Abstract

Pollen and plant macrofossil records from Yellowstone National Park, if combined with dated glacial events, provide a paleoenvironmental record of much of the last glacial-interglacial cycle. Bull Lake glaciation has been dated at ∼140,000 yr B.P. Section EP-6 records a late-glacial to full interglacial sequence which is correlated with the Sangamonian interglacial and estimated to be 127,000 yr old at the peak warm period. A prevailing Pseudotsuga-Pinus flexilis-Pinus ponderosa forest suggests that climate was considerably warmer than any in the Holocene. Section EP-5 is somewhat younger, probably late Sangamonian, and shows a forest dominated by Picea, Abies, Pseudotsuga, and a haploxylon Pinus. Slightly cooler conditions than those of the present are indicated.

The warmest phase of the Grassy Lake Reservoir section is considered to be ∼82,000 yr old and records a warm interstadial cycle beginning with tundra. The warming sequence is indicated by change to a Picea-Abies-Pinus albicaulis forest and then to a Pinus contorta forest. The cycle ends with forest destruction and a return to open (tundra?) and, presumably, cold conditions.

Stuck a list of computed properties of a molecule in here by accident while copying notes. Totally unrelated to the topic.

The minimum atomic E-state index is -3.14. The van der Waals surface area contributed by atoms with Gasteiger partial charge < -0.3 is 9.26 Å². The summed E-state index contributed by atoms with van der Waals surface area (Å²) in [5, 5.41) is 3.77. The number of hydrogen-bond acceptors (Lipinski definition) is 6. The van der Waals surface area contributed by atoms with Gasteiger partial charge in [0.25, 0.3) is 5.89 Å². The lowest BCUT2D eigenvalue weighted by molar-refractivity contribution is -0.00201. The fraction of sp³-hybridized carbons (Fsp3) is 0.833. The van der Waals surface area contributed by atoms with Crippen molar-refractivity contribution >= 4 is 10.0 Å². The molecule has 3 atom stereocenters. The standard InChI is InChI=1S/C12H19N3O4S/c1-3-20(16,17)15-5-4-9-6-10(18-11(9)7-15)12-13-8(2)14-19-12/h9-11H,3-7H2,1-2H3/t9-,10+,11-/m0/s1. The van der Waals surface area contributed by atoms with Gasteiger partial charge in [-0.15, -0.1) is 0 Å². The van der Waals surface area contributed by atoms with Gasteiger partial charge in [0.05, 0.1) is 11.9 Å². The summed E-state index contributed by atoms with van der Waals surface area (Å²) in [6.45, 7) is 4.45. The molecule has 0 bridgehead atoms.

Extremely low values of arboreal pollen indicate that tundra vegetation and cold conditions continued from ∼70,000 to ∼50,000 yr B.P. One cool and, apparently, short interstadial interrupted this extended period of tundra shortly after 68,000 B.P. when a very open parkland of Picea-Abies-Pinus albicaulis appeared.

No records of environment are available between ∼50,000 and 30,000 yr B.P. The Pinedale icecap apparently expanded ∼30,000 yr B.P. and lasted until ∼14,000 yr B.P. Late-glacial Picea-Abies-Pinus albicaulis parklands gave way to Pinus contorta forests that have prevailed with minor variation for ∼10,000 yr.

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